How APR Works

We have briefly covered the issue of interest rates in the past, but felt that such an important issue deserved another look now that time has passed. We look at how APR works, and how interest rates affect every part of your life.

How does APR work?

APR stands for annual percentage rate. An annual percentage rate (APR) is the annual rate charged for borrowing or earned through an investment. APR is expressed as a percentage that represents the actual yearly cost of funds over the term of a loan. Thus it is essentially a finance rate expressed as an annual figure. Even if you repay a loan for a period less than a year, you will usually see an annual interest rate quoted. 

An Example

Perhaps it is easiest if we use an example to display APR in action. This gives you a clearer idea of what is involved, and the sort of interest rates that many may pay. 

You for a loan of £10,000. You see a lender offer a product with a fixed APR of 10%. In this instance, a £10,000 loan with 10% fixed APR requires paying back an extra £1,000 over the first year. If the loan was for 6 months, then £500 interest would need to be paid on top of the borrowed amount.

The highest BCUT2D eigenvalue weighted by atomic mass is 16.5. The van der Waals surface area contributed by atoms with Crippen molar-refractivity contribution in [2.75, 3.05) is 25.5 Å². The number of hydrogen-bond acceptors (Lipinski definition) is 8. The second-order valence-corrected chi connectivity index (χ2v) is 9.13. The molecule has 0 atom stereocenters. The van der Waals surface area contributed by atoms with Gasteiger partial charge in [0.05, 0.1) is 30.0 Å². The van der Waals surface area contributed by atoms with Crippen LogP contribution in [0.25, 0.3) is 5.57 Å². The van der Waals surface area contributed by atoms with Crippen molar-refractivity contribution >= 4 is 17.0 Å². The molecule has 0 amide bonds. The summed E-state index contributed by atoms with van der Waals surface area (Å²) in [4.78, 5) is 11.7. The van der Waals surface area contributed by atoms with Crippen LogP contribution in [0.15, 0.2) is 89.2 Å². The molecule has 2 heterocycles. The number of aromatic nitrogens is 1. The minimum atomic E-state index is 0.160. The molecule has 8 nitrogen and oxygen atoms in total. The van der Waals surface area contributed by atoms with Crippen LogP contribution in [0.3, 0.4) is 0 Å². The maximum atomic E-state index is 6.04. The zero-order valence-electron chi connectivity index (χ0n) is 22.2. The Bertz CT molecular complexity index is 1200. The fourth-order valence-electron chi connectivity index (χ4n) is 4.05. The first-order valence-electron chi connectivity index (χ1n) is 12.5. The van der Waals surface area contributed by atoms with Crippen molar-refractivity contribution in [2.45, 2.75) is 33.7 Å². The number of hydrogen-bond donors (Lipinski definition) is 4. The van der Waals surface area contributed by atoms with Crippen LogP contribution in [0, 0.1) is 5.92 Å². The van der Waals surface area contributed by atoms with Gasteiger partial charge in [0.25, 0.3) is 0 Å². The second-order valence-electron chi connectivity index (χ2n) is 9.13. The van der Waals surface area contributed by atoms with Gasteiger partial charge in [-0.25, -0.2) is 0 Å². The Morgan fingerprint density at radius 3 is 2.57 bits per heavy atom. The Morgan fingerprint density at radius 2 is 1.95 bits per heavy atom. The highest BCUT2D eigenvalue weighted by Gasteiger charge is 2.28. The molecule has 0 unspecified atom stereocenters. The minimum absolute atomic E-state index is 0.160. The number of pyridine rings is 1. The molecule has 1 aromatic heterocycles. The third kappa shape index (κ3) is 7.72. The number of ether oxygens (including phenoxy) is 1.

How APR Works – Is lower APR always better?

Generally, a lower APR figure means you’ll pay less interest on what you borrow, reducing the costs of credit. So in general, yes it is better. However, there are caveats to this point of view. The APR is an annual rate, so for one year. It might well be for the duration of your loan, however long it is, thus a constant rate. But not all interest rates are, so always ensure you are aware of what needs to be repaid when you borrow money. Rates may change, especially if there is an introductory offer rate as part of the deal. There may also be other fees payable, it is not always just about the interest rate. Even if you secure a low APR deal, this doesn’t give you a licence to get £1000s of credit and spend to your heart’s content. It’s still vital to budget your repayments effectively.

APR Can Vary

Variable APR means that lenders could and probably will change the underlying interest rate at any time during the term of the credit agreement. This could be a positive or negative, depending on market conditions. Fixed APR is as it sounds. The underlying interest rate is guaranteed to stay the same until the credit agreement ends.

How APR Works – Can APR be negotiated?

This is unlikely. The APR offered by a lender tends to be set in stone. Occasionally you can negotiate in person, but this is the exception to the rule. A lender is not desperate for your business on the whole, so has little reason to make concessions. The exception is credit is advertised with a Representative APR, because you might not be charged the quoted rate. Representative APR means 51% of customers must receive this rate, but other customers (usually those with less than average Credit Ratings) are likely to be charged a much higher rate.